Ear training

Ear training. A term given to the aspects of beginning piano lessons that focus on teaching aural aspects of learning the pitches or sounds of the notes, how they relate to each other, and how to regulate volume at the keyboard.

Electrophonic piano. A piano in which electro-magnets, replacing the soundboard, pick up the vibrations of the strings which are then amplified and modified electronically.

Emanuel Moor Pianoforte. A grand piano with two keyboards sounding an octave apart and with an octave coupler; it was introduced by Moor in 1921.

English action. See STOSSMECHANIK.

English double action. A development of the English single action that incorporated an intermediate lever and, in Geib’s patent, an escapement in the form of the sprung hopper.

English grand action. The action in which intermediate lever is omitted and a hopper acts directly against the hammer butt. A regulating mechanism (‘set-off’) disengages the hopper after a note is struck, so that the hammer falls back from the string to be caught and held by the check and so prevented from rebounding. It was develop by Americus Backers (by 1772), with John Broadwood and Robert Stodart, and became standard for English grand pianos.

English single action. The action developed in England in the mid 1700s (chiefly by Zumpe), with the hammer shanks attached to an overhead rail. Two Zumpe square pianos with this action survive from 1766 .

Escapement. The disengagement of the hammer from force of the key and action levers. Also called set-off.

Escapement button. See SET-OFF BUTTON.

Euphonicon. An upright piano patented in 1841 by John Steward in which the strings stand exposed on a harp-shaped iron frame and the soundboard is replaced by three violin-shaped soundboxes. Its action incorporated Wornum’s tape-check principle, in which the tape assists the return of the hammer to the check.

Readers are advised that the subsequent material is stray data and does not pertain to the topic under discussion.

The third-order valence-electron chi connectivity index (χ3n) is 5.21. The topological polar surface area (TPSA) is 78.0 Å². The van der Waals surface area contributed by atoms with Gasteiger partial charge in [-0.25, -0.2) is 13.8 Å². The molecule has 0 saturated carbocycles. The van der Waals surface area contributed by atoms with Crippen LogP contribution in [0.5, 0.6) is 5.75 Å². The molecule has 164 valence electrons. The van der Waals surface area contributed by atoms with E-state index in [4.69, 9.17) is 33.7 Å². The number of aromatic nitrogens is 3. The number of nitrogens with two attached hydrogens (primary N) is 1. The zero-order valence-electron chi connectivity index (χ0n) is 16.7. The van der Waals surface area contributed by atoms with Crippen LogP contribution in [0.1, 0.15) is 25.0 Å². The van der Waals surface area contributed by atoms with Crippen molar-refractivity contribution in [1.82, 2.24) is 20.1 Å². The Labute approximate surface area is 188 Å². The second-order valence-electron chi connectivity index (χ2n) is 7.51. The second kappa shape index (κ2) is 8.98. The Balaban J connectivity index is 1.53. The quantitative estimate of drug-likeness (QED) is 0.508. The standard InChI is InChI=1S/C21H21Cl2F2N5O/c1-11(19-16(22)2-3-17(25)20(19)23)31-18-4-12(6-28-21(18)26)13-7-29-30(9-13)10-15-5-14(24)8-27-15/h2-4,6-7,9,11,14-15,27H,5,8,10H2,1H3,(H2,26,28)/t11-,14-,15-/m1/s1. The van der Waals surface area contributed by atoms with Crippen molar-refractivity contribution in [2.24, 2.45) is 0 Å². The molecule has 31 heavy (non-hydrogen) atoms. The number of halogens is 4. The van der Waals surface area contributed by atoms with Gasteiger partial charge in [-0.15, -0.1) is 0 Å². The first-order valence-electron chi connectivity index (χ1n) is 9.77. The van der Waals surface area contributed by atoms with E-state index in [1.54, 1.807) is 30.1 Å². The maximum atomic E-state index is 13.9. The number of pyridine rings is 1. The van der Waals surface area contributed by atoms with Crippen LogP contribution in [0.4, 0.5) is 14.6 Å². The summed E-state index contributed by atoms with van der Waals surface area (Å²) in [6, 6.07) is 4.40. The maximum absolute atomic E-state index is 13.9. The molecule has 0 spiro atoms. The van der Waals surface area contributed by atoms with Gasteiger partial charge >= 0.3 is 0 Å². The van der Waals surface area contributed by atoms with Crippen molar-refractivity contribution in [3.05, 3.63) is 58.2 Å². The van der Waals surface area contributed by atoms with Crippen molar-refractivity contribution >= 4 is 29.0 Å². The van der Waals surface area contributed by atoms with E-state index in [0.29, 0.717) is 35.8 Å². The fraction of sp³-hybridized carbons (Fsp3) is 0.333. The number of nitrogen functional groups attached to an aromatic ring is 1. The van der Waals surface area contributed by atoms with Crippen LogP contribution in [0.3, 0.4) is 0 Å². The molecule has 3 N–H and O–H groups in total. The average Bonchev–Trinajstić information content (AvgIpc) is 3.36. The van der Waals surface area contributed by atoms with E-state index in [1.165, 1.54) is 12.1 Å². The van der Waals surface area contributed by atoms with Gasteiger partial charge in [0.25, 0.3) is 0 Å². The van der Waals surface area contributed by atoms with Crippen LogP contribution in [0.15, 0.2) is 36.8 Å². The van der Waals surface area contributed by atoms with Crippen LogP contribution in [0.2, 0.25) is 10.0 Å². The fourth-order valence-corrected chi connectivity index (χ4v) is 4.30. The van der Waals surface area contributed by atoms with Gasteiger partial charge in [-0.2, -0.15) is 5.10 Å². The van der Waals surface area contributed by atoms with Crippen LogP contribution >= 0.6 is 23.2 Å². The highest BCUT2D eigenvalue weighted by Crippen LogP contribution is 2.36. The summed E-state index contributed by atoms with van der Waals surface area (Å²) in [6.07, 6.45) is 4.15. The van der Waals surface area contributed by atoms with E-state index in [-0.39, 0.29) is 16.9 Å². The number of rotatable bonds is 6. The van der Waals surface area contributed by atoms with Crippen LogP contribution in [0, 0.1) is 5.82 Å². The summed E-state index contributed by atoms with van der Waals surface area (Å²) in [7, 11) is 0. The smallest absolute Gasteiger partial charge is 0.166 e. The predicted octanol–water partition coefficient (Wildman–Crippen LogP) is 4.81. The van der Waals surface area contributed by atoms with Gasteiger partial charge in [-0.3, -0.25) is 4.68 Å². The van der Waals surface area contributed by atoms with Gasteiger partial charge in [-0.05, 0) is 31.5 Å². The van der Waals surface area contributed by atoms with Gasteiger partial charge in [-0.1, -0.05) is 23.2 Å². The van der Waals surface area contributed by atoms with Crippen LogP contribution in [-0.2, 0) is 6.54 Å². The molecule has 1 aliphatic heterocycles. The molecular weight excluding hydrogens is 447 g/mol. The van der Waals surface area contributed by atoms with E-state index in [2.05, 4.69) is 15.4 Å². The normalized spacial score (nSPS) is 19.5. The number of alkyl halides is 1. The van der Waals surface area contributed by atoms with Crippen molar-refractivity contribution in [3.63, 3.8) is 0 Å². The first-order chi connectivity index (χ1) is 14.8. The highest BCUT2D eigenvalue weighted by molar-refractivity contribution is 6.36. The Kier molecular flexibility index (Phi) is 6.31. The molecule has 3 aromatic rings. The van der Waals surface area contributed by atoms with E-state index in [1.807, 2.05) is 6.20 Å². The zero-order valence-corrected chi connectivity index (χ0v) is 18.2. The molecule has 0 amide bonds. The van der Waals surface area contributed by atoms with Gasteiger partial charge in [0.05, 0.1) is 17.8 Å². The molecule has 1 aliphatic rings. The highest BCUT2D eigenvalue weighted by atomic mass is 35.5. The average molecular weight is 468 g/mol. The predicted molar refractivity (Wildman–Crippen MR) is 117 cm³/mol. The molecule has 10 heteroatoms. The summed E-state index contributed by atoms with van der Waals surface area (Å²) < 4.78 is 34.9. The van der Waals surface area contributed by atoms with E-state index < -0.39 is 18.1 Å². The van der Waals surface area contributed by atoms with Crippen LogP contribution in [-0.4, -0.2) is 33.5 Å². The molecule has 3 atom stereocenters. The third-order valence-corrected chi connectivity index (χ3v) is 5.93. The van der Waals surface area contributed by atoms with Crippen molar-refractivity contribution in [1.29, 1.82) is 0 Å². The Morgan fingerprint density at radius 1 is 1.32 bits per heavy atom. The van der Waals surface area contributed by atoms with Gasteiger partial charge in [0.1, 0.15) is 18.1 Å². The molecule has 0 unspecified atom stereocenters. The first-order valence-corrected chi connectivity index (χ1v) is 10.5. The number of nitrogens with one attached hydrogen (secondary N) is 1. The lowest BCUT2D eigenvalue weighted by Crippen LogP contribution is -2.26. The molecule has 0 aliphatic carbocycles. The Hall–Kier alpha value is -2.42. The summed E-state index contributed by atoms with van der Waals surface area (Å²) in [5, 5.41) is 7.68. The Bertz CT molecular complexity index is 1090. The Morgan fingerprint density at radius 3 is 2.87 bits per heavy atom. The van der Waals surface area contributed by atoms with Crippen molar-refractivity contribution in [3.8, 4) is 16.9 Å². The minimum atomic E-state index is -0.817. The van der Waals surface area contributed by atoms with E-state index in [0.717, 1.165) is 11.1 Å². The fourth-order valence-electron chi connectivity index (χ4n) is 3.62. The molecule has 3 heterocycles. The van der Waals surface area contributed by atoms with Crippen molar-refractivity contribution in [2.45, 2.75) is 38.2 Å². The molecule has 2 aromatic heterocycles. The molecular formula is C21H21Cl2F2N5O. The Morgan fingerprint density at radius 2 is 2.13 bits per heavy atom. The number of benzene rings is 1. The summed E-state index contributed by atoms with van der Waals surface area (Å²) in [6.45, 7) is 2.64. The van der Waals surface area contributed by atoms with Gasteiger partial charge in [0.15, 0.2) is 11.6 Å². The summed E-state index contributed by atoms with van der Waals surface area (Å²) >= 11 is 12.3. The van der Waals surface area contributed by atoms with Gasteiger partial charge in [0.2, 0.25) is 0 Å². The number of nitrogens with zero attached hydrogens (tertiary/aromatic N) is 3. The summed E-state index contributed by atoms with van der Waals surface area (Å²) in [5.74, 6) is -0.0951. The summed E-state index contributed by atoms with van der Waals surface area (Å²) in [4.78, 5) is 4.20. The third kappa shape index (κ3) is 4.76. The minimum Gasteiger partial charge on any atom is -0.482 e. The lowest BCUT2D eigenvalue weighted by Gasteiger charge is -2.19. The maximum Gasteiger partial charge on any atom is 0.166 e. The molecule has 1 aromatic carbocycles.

Fall. The casework part that covers the keys when the piano is not in use.

Fallboard. Key cover on the piano.

Flitch. A flitch of veneer is several sheets or rolls of veneer that all come from the same tree. This is important in matching grain character and color when crafting cabinets.

Flooring company. A lender that specializes in financing inventory stock for retailers. Typically retailers pay interest only for several months or until an instrument is sold, then payoff the remaining balance.

Flugel (Ger.: ‘wing’). A term used for the harpsichord and later applied to the GRAND PIANOFORTE.

Flyer [fly lever]. American term for the HOPPER.

Forte. A volume descriptor for loud play.

Fortepiano. A term sometimes used for the piano of the 18th and early 19th centuries to distinguish it from the more modern instrument. German writers sometimes use the term ‘Hammerflugel’ for the same purpose.

Frame. The part of the piano that bears the tension of the strings, which are fastened from the wrest plank at one end and to the hitch-pin plate at the other. Iron bracing was introduced to strengthen wooden frames c1820 and in 1825 Babcock patented the cast-iron frame, subsequently adopted in all models. See also COMPENSATION FRAME.

French grand action. See DOWN-STRIKING ACTION.

Front-touch rail. The foremost rail of the keyframe which governs the depth that the keys can travel.

Full warranty. A warranty covering parts and labor for term without restrictions to ownership, i.e., it is transferable.

Fully weighted touch. Refers to the resistant feel of the keys. Acoustic piano keys have a weighty (52+ gram down weight) resistant fell, as well as a feeling of a hammer moving toward the strings.

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